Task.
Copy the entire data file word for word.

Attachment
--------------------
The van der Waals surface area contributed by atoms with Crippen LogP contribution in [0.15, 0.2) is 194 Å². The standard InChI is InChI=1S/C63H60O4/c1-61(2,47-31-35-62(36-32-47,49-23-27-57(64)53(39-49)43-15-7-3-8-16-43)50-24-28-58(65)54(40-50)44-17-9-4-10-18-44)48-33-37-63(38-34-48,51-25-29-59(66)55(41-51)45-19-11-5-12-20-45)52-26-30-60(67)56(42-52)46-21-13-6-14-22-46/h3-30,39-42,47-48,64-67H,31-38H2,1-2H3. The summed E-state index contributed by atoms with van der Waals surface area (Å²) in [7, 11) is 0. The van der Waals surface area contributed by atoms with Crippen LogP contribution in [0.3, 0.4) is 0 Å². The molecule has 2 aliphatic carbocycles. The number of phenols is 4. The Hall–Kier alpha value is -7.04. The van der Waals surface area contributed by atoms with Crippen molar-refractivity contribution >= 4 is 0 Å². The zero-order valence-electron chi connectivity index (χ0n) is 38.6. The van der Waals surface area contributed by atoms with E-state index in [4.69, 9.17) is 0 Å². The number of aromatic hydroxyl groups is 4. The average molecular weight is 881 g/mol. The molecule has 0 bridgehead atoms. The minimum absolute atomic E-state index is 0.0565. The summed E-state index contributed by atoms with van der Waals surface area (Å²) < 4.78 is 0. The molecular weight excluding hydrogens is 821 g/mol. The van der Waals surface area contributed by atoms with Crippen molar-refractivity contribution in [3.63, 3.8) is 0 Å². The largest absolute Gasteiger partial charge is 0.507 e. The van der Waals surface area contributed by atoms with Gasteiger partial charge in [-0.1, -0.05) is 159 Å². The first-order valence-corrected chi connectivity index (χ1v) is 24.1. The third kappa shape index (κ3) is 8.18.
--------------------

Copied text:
The van der Waals surface area contributed by atoms with Crippen LogP contribution in [0.15, 0.2) is 194 Å². The standard InChI is InChI=1S/C63H60O4/c1-61(2,47-31-35-62(36-32-47,49-23-27-57(64)53(39-49)43-15-7-3-8-16-43)50-24-28-58(65)54(40-50)44-17-9-4-10-18-44)48-33-37-63(38-34-48,51-25-29-59(66)55(41-51)45-19-11-5-12-20-45)52-26-30-60(67)56(42-52)46-21-13-6-14-22-46/h3-30,39-42,47-48,64-67H,31-38H2,1-2H3. The summed E-state index contributed by atoms with van der Waals surface area (Å²) in [7, 11) is 0. The van der Waals surface area contributed by atoms with Crippen LogP contribution in [0.3, 0.4) is 0 Å². The molecule has 2 aliphatic carbocycles. The number of phenols is 4. The Hall–Kier alpha value is -7.04. The van der Waals surface area contributed by atoms with Crippen molar-refractivity contribution >= 4 is 0 Å². The zero-order valence-electron chi connectivity index (χ0n) is 38.6. The van der Waals surface area contributed by atoms with E-state index in [4.69, 9.17) is 0 Å². The number of aromatic hydroxyl groups is 4. The average molecular weight is 881 g/mol. The molecule has 0 bridgehead atoms. The minimum absolute atomic E-state index is 0.0565. The summed E-state index contributed by atoms with van der Waals surface area (Å²) < 4.78 is 0. The molecular weight excluding hydrogens is 821 g/mol. The van der Waals surface area contributed by atoms with Crippen molar-refractivity contribution in [3.63, 3.8) is 0 Å². The largest absolute Gasteiger partial charge is 0.507 e. The van der Waals surface area contributed by atoms with Gasteiger partial charge in [-0.1, -0.05) is 159 Å². The first-order valence-corrected chi connectivity index (χ1v) is 24.1. The third kappa shape index (κ3) is 8.18.